The Congressionally commissioned Iraq study group headed by Baker (R) and Hamilton (D), produced nothing new. They confirm that Iraq is out of control; we have insufficient resources to get it under control on our own; and given that our presence is exacerbating the widening war in Iraq in some ways, they advise we should look to withdraw most of our forces by 2008.
Here is the quagmire in a nutshell. The best outcome America can hope for now, and the vital goals the President cannot, and will not, yield on are; preventing the Iraqi Government from dissolving, and preventing Iraqi oil revenues from being funneled or, otherwise falling, into terrorist group hands. These are interdependent goals. If either fails, the other follows.
But, how can we achieve those goals? The short answer is: We can't. The longer answer is: these goals can only be accomplished and maintained by the Iraqis themselves with tremendous assistance, or at the very least, a total absence of involvement, by neighboring nations and populations. Since, this latter is not a realistic option, neighboring nations and the Iraqis must accomplish our goals for Iraq, or unpredictable, and no doubt long term, immensely threatening consequences will result.
The quagmire then, in a nutshell is: If our goals in Iraq are not accomplished, terrorism in the world will grow immensely. But, to see our goals accomplished, we must be able to lead the Middle Eastern nations toward a solution which insures our goals are met. However, our diplomatic and leadership clout in the Middle East could not be weaker. And therein, lies the quagmire that George W. Bush's administration has created for America, and everyone affected by the outcome of our invasion of Iraq.
It is no surprise then, given these circumstances, that the Baker/Hamilton Report offers no silver bullets, no crystal balls on future consequences, no clearly charted direction or paths to follow, no assurances or guarantees, that anything we do will be successful.
Two facts are clear and straightforward, however! The U.S. cannot sustain this level of spending in Iraq without grave domestic consequences to our own economic challenges facing our 21st century future (now predicted to be 1 trillion dollars). And, the American people will not tolerate the G.I. losses of lives and limbs as are now occurring without signs and clearly defined mileposts of progress made toward achieving our goals in Iraq. 'Stay the Course' is NOT an option!
Change for change sake, is also not going to be a productive option. Some are calling for increasing our troop strength. But, this is a strategy doomed to fail due to our lack of sufficient forces to call up to lock Iraq down under U.S. led martial law 24/7/365 for as long as it takes to disarm the population and rebuild economic and physical infrastructure. The forces necessary to ensure success would be in the neighborhood of another 350,000 to 1/2 million troops. We simply don't have that kind of military resources to put on the ground in Iraq, without opening up vulnerabilities in other parts of the world.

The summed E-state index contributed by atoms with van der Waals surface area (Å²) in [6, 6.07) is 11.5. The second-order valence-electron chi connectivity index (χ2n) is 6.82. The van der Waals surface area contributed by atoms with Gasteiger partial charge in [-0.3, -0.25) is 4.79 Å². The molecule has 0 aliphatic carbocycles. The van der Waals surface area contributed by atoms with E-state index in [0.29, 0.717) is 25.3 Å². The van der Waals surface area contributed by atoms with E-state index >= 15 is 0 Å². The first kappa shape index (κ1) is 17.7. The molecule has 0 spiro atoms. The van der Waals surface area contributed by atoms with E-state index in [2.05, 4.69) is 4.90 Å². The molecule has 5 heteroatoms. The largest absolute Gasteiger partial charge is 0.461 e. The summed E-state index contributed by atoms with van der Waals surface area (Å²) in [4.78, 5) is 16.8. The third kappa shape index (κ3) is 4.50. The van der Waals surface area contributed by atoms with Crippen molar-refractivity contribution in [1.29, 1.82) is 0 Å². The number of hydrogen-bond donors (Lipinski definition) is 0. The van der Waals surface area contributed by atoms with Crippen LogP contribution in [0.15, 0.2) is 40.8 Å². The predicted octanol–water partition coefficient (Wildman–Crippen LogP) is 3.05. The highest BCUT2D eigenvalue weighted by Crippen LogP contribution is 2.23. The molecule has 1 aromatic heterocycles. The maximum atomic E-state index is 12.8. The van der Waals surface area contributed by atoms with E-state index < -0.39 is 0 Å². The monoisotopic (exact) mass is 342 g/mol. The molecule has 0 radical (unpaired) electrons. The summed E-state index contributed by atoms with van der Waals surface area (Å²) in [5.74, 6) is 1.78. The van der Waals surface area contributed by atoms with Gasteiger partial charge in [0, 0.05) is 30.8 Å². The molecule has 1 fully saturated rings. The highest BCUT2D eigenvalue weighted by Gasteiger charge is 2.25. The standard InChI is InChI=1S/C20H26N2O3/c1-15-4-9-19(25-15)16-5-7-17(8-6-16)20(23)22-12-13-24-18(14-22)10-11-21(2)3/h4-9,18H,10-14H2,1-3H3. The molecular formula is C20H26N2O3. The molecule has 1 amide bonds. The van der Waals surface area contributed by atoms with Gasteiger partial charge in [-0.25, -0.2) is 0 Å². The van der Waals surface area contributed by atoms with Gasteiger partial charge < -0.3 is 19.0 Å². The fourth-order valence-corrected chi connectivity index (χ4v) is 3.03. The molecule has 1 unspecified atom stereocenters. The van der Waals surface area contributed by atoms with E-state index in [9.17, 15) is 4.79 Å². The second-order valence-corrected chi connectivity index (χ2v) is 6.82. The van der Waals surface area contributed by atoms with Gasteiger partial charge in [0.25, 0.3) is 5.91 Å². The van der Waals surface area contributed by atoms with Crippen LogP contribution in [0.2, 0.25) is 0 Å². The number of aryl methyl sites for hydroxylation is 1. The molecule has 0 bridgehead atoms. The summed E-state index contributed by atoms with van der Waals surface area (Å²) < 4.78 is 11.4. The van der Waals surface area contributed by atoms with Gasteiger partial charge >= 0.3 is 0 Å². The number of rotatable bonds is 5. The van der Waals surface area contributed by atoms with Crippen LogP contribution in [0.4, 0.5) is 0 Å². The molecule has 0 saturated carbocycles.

Change in the form of simply pulling out, is also not an option. Pulling out entirely in the immediate future will only defeat our goals in Iraq mentioned earlier. Hence, the very appropriate term for our Iraq situation is quagmire: cross our fingers, say a prayer, and hope that we can muster sufficient international resources and will to assist us in accomplishing our goals in Iraq.
Little else meaningful can be said of the Iraqi situation and our involvement in it. We broke it, we own it, but, we don't have any clear answers on how to act responsibly for it. Indeed, with each passing month, it appears less and less likely that a responsible course of action does exist. It may prove to be the case that, we missed all our windows of opportunity to resolve the Iraq situation in our favor, leaving a foreseeable future of relative stability and security both in and from, the Iraqi neighborhood.
This should be a lesson for Americans regarding her spiraling national, trade, and personal debt levels. Because in this arena also, there are a finite number of windows of opportunity to extricate ourselves from that debt, before passing the point of no return in which the debt crushes America's future, very much as the civil war is crushing our hopes for a stable Iraq favorable to American national security.